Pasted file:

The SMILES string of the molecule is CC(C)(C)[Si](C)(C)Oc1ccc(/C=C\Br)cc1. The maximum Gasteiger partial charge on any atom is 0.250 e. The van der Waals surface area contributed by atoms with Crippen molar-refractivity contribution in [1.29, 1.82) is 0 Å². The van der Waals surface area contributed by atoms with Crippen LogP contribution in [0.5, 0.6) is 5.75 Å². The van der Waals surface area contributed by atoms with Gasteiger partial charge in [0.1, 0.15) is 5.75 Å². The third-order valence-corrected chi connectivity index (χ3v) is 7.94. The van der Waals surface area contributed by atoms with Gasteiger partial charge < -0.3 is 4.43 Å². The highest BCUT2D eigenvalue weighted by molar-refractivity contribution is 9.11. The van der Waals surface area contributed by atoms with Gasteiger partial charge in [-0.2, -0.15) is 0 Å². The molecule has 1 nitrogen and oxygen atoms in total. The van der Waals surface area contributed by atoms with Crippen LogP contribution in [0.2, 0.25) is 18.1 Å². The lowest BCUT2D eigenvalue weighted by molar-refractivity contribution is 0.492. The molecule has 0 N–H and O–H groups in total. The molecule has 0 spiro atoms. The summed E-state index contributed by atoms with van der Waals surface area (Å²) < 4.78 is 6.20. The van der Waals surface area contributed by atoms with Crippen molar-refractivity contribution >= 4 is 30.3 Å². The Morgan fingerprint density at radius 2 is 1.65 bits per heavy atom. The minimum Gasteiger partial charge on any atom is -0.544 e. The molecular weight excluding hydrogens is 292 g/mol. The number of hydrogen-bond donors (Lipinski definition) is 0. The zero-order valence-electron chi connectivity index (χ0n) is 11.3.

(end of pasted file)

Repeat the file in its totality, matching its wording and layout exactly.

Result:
The SMILES string of the molecule is CC(C)(C)[Si](C)(C)Oc1ccc(/C=C\Br)cc1. The maximum Gasteiger partial charge on any atom is 0.250 e. The van der Waals surface area contributed by atoms with Crippen molar-refractivity contribution in [1.29, 1.82) is 0 Å². The van der Waals surface area contributed by atoms with Crippen LogP contribution in [0.5, 0.6) is 5.75 Å². The van der Waals surface area contributed by atoms with Gasteiger partial charge in [0.1, 0.15) is 5.75 Å². The third-order valence-corrected chi connectivity index (χ3v) is 7.94. The van der Waals surface area contributed by atoms with Gasteiger partial charge < -0.3 is 4.43 Å². The highest BCUT2D eigenvalue weighted by molar-refractivity contribution is 9.11. The van der Waals surface area contributed by atoms with Gasteiger partial charge in [-0.2, -0.15) is 0 Å². The molecule has 1 nitrogen and oxygen atoms in total. The van der Waals surface area contributed by atoms with Crippen LogP contribution in [0.2, 0.25) is 18.1 Å². The lowest BCUT2D eigenvalue weighted by molar-refractivity contribution is 0.492. The molecule has 0 N–H and O–H groups in total. The molecule has 0 spiro atoms. The summed E-state index contributed by atoms with van der Waals surface area (Å²) < 4.78 is 6.20. The van der Waals surface area contributed by atoms with Crippen molar-refractivity contribution >= 4 is 30.3 Å². The Morgan fingerprint density at radius 2 is 1.65 bits per heavy atom. The minimum Gasteiger partial charge on any atom is -0.544 e. The molecular weight excluding hydrogens is 292 g/mol. The number of hydrogen-bond donors (Lipinski definition) is 0. The zero-order valence-electron chi connectivity index (χ0n) is 11.3.